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Recent U.S. severe storms could be another $1 billion insured loss: Aon


Insurance and reinsurance industry losses from severe thunderstorms and convective weather in the U.S. continue to mount, with another period of storm activity between 26th and 30th March 2017 likely to contribute another $1 billion to economic and insured losses, according to Aon’s Impact Forecasting.

The insurance, reinsurance and ILS fund industry faces another year of rising losses due to severe convective weather, causing thunderstorms, tornadoes, large hail and high winds.

In 2016, severe convective storm losses helped drive insurance industry losses across the U.S., becoming the latest year where the tornado, hail, wind and rain from thunderstorms became the largest driver of natural hazard losses.

2017 is heading in a similar direction, as reports of tornadoes continue to rise to near record levels. So far this year 410 reports of tornadoes have been recorded by the Storm Prediction Center, with only 2008 running higher by this point of the year.

Annual trend of local storm report tornadoes

Annual trend of local storm report tornadoes

When you look at reports of tornadoes, large hail (greater than 1 inch diameter) and damaging winds from local storm reports, the number of incidents seen in 2017 is clearly high and as a result it’s safe to assume insurance industry losses will be high as well.

The chart below from Impact Forecasting shows just how active 2017 has been to date for severe convective weather.

Local storm report data, tornadoes, large hail, damaging winds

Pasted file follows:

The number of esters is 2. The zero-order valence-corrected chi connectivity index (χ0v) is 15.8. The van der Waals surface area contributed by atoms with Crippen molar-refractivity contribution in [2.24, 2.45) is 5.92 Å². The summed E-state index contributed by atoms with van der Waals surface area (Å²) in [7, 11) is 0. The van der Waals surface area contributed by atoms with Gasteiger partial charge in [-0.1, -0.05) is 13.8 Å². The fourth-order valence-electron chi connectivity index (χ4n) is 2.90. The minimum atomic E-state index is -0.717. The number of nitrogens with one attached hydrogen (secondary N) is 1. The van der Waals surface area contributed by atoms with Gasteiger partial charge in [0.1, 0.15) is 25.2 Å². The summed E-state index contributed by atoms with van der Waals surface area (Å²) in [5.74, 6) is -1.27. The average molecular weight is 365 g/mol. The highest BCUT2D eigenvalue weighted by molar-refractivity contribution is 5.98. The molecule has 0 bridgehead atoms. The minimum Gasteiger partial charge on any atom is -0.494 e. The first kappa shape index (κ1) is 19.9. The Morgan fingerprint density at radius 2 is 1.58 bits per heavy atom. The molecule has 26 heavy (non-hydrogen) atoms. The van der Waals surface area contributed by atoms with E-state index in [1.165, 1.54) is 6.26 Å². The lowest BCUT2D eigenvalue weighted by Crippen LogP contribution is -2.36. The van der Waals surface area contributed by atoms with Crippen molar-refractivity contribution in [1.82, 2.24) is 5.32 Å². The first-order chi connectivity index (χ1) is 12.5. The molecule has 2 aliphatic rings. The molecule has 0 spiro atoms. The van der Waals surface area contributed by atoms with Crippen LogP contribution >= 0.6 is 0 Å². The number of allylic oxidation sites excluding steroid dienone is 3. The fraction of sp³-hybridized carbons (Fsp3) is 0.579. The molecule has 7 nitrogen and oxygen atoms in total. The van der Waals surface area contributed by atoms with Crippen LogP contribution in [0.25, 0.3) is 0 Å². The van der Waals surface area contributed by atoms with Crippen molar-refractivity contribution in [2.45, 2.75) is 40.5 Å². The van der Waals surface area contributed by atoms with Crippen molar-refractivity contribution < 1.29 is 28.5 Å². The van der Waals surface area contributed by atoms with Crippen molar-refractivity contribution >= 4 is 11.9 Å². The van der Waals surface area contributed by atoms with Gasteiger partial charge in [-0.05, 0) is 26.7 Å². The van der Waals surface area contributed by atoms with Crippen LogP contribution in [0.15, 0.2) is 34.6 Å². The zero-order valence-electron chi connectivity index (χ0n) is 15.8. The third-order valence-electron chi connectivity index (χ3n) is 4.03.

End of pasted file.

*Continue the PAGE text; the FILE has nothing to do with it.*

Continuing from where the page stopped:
Local storm report data, tornadoes, large hail, damaging winds - Source: Impact Forecasting

The latest period of severe convective storms, between 26th and 30th March 2017, has seen further damage caused by tornadoes, hail and winds across parts of central and southern United States.

Impact Forecasting explains that a series of storm systems developed and moved across the southern Plains, Mississippi Valley, Southeast and the Midwest U.S. from March 26th to March 30th, with some of the worst damage caused by large hail of up to softball size and straight-line winds gusting to 95 mph (155 kph). Dozens of tornadoes were also reported during the period.

These storm outbreaks impacted densely populated areas in the states of Texas, Oklahoma, Tennessee, Kentucky, Alabama, and Mississippi, according to Impact Forecasting.

The Storm Prediction Center reports that there were at least 544 total local storm reports (LSR) during this outbreak period, with 32 tornadoes, 226 reports of damaging winds and 286 of large hail.

Impact Forecasting notes that it remains too early for a proper assessment of damage and the resulting insurance industry loss, but does say that aggregated storm losses over the recent period are “almost certainly to result in an economic and insured cost beyond USD1.0 billion.”

The Insurance Council of Texas has reported that it anticipates that insured losses from the 26th March storms in Texas would reach $300 million alone, which suggests the total loss across the U.S. from this recent period of severe convective weather will be considerably higher.

This could be the fourth billion dollar severe convective storm outbreak already in 2017, as Impact Forecasting notes that there have already been three such events; January 18-23; February 27 – March 2; March 6-10.

Insurance industry losses from severe convective storms are already well on their way to $5 billion in 2017.

Data from Impact Forecasting shows that severe convective weather has caused at least $10 billion of insurance and reinsurance losses every year since 2008. 2017 is well on its way to continuing that trend.

Typically, losses from these kinds of severe convective storm outbreaks will be within expected catastrophe budgets of insurance and reinsurance firms, so will pose nothing particularly unusual for the ILS market to deal with. However, the aggregation of billion dollar plus severe weather events could be a more significant impact over the course of the year, alongside any more catastrophic tornado outbreaks that occur.

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